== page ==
Figure 4: EDS spectrum of (a) SiO2, (b) SiO2@ imineSA, (c) SiO2@ imineSB, (d) SiO2@ imineSA-Pd-II, (e) SiO2@ imineSB-Pd-II, (f) SiO2@ imineSA-Pd-I, (g) SiO2@ imineNA, (h) SiO2@ imineNB, (i) SiO2@ imineNA-Pd-II, and (j) SiO2@ imineNB-Pd-II.

The results from the N2 adsorption-desorption isotherms of the silica-based samples and the respective textural parameters containing the specific surface area (SBET), the pore diameter, and the total pore volume () are summarized in Table 1. The isotherms of all samples showed typical type IV patterns corresponding to the IUPAC definitions of porosity (Figure 5). The specific surface area provided by the BET method for the free SiO2 was 411.16 m2g−1, which upon functionalization by methods A and B with salicylaldehyde and 3-hydroxy-2-naphthaldehyde gave SiO2@ imineSA, SiO2@ imineSB, SiO2@ imineNA, and SiO2@ imineNB, which were reduced to 340.58, 366.92, 273.49, and 268.89 m2g−1, respectively. In addition, the nitrogen adsorption-desorption studies indicated that a significant decrease in pore size by the imine-functionalization of the silica channels was monitored. There was not much difference in the surface areas of the various catalysts (entries 6–10, Table 1), with values between ca. 302 and 358 m2g−1. Different surface areas and pore volumes can support different activities of the porous solid catalysts, but there was no support due to different pore volumes and BET surface areas in this study.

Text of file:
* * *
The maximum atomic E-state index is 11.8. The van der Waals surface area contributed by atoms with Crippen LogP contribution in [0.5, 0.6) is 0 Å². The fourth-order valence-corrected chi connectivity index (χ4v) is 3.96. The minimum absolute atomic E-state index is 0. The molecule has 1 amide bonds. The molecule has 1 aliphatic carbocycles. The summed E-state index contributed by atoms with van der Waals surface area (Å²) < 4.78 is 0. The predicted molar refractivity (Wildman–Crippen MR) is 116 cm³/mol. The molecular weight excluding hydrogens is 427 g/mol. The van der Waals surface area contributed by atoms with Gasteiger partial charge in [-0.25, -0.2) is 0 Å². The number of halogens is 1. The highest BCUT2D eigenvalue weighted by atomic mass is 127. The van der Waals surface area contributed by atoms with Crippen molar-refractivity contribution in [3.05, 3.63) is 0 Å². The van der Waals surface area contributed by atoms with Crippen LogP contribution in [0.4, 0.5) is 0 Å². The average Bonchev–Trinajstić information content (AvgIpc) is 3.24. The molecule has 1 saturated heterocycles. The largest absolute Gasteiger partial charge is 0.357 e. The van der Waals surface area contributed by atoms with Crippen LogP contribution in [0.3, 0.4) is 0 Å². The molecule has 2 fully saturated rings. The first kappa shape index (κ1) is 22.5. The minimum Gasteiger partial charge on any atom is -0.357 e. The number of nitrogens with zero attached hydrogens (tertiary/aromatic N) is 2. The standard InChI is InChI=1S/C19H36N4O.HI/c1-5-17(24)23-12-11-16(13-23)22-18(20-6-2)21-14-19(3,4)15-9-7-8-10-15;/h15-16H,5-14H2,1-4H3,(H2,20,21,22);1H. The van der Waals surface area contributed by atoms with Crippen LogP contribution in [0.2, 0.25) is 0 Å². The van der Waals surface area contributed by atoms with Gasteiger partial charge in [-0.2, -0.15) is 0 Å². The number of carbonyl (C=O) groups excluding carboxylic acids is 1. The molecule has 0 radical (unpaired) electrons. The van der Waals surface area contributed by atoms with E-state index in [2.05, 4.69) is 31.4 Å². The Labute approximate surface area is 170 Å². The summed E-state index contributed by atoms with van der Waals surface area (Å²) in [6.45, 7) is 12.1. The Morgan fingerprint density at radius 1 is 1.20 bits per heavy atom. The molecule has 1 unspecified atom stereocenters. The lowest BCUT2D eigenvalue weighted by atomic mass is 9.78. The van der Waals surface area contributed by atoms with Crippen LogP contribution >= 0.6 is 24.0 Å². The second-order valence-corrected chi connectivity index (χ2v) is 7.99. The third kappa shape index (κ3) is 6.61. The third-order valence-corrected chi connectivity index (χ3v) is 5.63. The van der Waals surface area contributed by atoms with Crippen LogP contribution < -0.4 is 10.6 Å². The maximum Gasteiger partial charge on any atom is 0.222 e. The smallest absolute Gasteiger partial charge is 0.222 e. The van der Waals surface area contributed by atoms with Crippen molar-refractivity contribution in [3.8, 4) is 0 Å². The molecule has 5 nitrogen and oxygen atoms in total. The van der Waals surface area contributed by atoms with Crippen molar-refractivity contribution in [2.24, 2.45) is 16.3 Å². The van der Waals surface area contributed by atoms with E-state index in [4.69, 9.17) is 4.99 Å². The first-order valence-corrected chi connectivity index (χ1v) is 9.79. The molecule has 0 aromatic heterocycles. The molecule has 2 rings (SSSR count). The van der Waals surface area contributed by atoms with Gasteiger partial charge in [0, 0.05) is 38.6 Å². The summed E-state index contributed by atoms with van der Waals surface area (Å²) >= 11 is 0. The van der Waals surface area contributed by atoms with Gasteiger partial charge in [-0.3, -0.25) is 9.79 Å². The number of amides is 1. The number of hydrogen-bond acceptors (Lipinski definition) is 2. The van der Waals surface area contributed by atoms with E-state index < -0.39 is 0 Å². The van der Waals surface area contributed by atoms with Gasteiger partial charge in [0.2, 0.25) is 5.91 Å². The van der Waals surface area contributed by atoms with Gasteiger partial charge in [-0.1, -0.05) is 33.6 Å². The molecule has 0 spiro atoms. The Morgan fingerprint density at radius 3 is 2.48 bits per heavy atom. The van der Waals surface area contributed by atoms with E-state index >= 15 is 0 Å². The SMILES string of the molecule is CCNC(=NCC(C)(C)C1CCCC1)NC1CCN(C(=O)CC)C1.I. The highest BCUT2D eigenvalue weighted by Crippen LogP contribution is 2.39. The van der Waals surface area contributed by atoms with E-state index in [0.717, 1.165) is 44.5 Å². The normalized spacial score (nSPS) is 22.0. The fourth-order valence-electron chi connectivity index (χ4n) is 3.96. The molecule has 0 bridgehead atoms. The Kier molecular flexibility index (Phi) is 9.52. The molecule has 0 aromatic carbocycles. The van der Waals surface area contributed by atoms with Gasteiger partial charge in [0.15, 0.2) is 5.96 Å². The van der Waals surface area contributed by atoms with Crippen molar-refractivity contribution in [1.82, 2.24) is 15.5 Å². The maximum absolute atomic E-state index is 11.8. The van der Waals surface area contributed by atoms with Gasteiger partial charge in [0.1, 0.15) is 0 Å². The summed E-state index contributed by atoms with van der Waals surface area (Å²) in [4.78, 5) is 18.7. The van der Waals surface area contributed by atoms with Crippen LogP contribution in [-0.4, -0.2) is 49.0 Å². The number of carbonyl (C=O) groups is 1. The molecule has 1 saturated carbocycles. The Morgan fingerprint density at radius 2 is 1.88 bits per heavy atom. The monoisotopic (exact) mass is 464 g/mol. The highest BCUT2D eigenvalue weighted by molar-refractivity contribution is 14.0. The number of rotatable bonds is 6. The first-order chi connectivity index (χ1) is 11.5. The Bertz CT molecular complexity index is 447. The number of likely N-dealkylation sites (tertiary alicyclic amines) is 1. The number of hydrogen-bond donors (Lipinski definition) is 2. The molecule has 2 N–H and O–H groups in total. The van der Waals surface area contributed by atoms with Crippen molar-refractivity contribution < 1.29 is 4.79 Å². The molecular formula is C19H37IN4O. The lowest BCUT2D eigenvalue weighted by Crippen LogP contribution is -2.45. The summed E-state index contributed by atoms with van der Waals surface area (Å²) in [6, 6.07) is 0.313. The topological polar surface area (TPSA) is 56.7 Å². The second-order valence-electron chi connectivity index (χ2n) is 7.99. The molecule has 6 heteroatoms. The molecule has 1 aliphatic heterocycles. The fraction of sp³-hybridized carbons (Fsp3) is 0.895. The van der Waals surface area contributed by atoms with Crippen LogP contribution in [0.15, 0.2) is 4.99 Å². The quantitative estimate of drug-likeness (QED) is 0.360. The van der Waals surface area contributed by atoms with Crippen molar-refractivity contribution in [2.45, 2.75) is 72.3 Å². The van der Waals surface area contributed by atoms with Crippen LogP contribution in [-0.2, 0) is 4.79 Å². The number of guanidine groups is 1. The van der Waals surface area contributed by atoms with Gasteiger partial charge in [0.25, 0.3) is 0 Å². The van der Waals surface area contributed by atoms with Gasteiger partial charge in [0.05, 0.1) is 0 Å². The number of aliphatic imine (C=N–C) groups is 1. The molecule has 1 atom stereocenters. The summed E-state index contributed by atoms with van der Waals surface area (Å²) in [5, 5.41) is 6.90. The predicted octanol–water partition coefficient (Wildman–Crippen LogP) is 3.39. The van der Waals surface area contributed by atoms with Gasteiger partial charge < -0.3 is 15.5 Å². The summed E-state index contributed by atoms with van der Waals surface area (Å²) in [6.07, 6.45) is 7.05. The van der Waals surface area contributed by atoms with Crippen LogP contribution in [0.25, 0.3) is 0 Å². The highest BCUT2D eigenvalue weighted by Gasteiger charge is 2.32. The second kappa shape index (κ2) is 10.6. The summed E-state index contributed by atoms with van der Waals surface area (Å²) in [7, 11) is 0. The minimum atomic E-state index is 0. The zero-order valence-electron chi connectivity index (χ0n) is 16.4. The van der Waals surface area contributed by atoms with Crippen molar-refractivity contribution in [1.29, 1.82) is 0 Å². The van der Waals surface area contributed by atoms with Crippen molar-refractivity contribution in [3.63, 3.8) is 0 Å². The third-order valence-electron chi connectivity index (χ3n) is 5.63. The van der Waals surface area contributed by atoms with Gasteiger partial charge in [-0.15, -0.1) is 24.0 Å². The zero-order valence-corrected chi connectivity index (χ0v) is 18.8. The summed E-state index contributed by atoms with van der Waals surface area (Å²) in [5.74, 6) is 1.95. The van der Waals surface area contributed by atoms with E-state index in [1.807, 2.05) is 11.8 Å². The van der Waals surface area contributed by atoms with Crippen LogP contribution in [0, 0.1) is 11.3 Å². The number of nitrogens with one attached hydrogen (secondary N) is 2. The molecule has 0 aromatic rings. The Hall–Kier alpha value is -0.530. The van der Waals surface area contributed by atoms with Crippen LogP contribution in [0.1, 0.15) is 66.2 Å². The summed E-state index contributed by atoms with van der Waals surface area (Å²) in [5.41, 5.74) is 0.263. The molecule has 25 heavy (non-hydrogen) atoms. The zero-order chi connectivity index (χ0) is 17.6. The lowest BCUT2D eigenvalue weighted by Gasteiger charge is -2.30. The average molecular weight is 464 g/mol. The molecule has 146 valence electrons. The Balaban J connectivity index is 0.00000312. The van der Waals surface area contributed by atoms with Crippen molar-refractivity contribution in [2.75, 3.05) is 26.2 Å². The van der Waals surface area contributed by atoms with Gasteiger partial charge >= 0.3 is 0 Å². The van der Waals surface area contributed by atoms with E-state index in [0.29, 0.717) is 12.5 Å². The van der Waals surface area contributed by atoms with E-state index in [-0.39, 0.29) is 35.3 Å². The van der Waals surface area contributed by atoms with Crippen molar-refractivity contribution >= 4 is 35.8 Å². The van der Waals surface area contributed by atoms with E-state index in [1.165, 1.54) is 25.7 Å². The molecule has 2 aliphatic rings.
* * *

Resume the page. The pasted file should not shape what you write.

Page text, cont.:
Figure 5: N2 adsorption-desorption isotherms of the silica-based materials: (a) SiO2, (b) SiO2@ imineSA, (c) SiO2@ imineSB, (d) SiO2@ imineSA-Pd-II, (e) SiO2@ imineSB-Pd-II, (f) SiO2@ imineSA-Pd-I, (g) SiO2, (h) SiO2@ imineNA, (i) SiO2@ imineNB, (j) SiO2@ imineNA-Pd-II, and (k) SiO2@ imineNB-Pd-II.
3.2. Catalytic Hydroamination